Better known as the Missouri Breaks, or, by locals, as simply The Breaks, this 375,000-acre national monument was created in 2001. Within its boundaries lie almost 82,000 acres of private inholdings and close to 39,000 acres of state land. The Monument land proper is managed by the federal Bureau of Land Management.

Upper Missouri River Breaks lands more or less parallel the Missouri River from the historic inland port of Fort Benton, Montana through the western edge of the Charles M. Russell Wildlife Refuge to the Fred Robinson Bridge where U.S. Highway 191 crosses the river. This 149-mile waterwat, federally designated as the Upper Missouri National Wild and Scenic River, is one of the most remote wilderness rivers in the lower 48 states, and requires no permits to float. Permits are required for recreational use of state lands within the monument.

That said, access to the dry portions of the Breaks is minimal. While U.S. Highway 87 accesses the monument's western portion at Fort Benton, and U.S. Highway 91 traverses the Monument at the James Kipp Recreation Area, and Montana Highway 236 borders the Monument at Lewistown, Winifred and Big Sandy, most Monument lands are accessible only via unimproved dirt roads, many of which become impassibly slick with wet clay after rains. More of the Monument still has no roads at all, and since off-road motor travel is prohibited, hiking is the only way—and a hard way—to go. The Monument contains no lodging, no gas stations, and no restaurants. If you're going, be sure to gear up in one of the backcountry's gateway communities.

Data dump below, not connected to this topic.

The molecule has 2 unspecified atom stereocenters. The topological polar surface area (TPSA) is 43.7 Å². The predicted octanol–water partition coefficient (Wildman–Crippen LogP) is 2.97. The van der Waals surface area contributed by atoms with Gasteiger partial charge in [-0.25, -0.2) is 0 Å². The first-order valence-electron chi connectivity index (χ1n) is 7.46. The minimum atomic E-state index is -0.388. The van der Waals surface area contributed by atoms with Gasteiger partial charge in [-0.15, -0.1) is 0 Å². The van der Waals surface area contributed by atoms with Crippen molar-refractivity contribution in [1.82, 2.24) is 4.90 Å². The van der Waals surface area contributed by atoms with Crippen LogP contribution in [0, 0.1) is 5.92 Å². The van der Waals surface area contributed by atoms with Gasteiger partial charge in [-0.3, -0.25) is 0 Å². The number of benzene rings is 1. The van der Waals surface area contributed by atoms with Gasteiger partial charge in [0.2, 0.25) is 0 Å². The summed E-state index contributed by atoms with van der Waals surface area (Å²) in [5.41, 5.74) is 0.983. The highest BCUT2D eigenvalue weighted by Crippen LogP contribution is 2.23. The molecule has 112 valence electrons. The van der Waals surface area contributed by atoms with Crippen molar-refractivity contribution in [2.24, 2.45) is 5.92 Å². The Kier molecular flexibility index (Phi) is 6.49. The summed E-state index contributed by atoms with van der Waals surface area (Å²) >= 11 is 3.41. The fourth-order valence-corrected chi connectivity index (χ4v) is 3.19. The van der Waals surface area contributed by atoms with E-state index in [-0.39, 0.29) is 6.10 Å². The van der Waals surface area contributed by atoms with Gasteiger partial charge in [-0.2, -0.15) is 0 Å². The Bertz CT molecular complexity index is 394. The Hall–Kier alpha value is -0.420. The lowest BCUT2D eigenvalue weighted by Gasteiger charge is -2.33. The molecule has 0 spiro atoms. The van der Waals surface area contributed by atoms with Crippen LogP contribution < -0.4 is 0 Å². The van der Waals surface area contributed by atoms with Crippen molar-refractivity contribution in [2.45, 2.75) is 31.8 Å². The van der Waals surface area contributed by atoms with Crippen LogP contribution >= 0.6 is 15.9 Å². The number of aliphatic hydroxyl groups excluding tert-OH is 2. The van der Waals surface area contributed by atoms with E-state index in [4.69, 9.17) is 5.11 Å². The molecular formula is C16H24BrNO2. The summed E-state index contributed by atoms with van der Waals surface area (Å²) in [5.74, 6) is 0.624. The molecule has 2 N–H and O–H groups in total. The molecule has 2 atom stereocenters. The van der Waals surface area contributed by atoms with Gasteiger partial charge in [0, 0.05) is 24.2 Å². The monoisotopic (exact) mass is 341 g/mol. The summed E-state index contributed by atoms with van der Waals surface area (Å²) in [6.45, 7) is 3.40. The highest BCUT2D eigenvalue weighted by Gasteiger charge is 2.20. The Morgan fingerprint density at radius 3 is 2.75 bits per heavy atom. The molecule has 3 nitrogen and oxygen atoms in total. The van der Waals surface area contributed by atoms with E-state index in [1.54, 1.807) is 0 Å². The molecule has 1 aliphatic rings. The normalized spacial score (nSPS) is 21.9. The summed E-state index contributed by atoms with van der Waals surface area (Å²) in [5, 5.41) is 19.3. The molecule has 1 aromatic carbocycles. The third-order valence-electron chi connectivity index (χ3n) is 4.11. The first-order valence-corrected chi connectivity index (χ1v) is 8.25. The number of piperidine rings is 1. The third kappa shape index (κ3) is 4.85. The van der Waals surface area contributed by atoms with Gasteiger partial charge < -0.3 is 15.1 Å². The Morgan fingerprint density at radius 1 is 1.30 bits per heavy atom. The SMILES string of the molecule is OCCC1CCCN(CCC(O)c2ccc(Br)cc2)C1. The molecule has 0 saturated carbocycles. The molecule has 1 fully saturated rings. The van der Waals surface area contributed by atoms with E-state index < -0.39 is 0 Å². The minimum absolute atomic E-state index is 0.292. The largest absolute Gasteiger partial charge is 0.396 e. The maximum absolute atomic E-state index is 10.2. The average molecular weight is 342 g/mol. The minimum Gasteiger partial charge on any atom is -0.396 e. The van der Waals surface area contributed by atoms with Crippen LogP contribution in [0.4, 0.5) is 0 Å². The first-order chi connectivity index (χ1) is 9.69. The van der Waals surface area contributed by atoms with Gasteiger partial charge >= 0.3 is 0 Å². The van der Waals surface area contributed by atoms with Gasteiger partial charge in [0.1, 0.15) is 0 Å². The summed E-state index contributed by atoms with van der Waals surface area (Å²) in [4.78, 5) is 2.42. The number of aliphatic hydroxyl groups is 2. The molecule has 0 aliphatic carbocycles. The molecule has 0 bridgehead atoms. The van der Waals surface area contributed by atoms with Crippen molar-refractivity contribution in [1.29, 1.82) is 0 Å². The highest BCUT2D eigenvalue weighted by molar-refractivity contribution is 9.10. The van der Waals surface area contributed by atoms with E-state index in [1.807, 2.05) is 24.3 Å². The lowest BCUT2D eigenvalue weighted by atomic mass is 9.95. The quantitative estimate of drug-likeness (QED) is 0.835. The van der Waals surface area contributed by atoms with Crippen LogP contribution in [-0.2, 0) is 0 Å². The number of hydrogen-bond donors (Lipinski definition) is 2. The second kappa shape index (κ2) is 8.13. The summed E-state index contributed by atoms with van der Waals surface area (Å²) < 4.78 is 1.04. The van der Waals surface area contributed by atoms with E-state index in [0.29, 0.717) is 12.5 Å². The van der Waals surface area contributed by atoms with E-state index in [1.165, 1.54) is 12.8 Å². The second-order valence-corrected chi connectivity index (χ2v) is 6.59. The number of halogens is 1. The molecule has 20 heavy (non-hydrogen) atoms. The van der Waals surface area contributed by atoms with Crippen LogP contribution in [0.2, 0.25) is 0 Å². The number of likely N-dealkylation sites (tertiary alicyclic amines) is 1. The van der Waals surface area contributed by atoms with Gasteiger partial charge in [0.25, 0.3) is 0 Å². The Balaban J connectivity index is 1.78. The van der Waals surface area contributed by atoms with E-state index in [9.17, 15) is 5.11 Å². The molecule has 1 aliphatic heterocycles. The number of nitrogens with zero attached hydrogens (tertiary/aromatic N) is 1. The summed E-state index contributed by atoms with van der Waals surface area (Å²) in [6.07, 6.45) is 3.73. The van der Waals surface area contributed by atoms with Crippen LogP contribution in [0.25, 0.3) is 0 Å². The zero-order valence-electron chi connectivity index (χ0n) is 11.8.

The upside to such remote inaccessibility is that the Missouri Breaks remain in large part unchanged since Lewis and Clark passed this way in 1805 and 1806, and for that matter since Blackfeet, Assiniboine, Gros Ventre, Crow, Plains Cree, and Plains Ojibwa tribes roamed the biologically fertile landscape before them, leaving trails and teepee rings behind. Elk, bighorn sheep, and prairie dogs maintain strongholds in the Breaks, and the river supports 48 species of fish, including goldeye, drum, sauger, walleye, northern pike, channel catfish, small mouth buffalo, blue sucker, shovel nose sturgeon, sicklefin, sturgeon chub, the endangered pallid sturgeon, and one of just six remaining paddlefish populations in the United States.

Overhead, sparrow hawks, ferruginous hawks, peregrine falcons, prairie falcons, golden eagles, bald eagles survey the water-carved badlands. Great blue herons, pelicans, and a diverse array of waterfowl patrol the Missouri's shores.

Visitors looking for a low-impact education on the area can check out the Missouri Breaks Interpretive Center at 701 7th Street in Fort Benton from 8 a.m. to 5 p.m., Monday through Friday, excepting federal holidays. Summer hours (the Saturday of Memorial Day weekend through September 30) are 8 a.m. to 5 p.m. seven days a week.

For a more modern (and possibly somewhat fanciful) take on the area's anglo history as a hideout for desperados, queue up the 1976 Arthur Penn film The Missouri Breaks, written by Montana eminence Thomas McGuane and starring Jack Nicholson, Marlon Brandon, and Randy Quaid.

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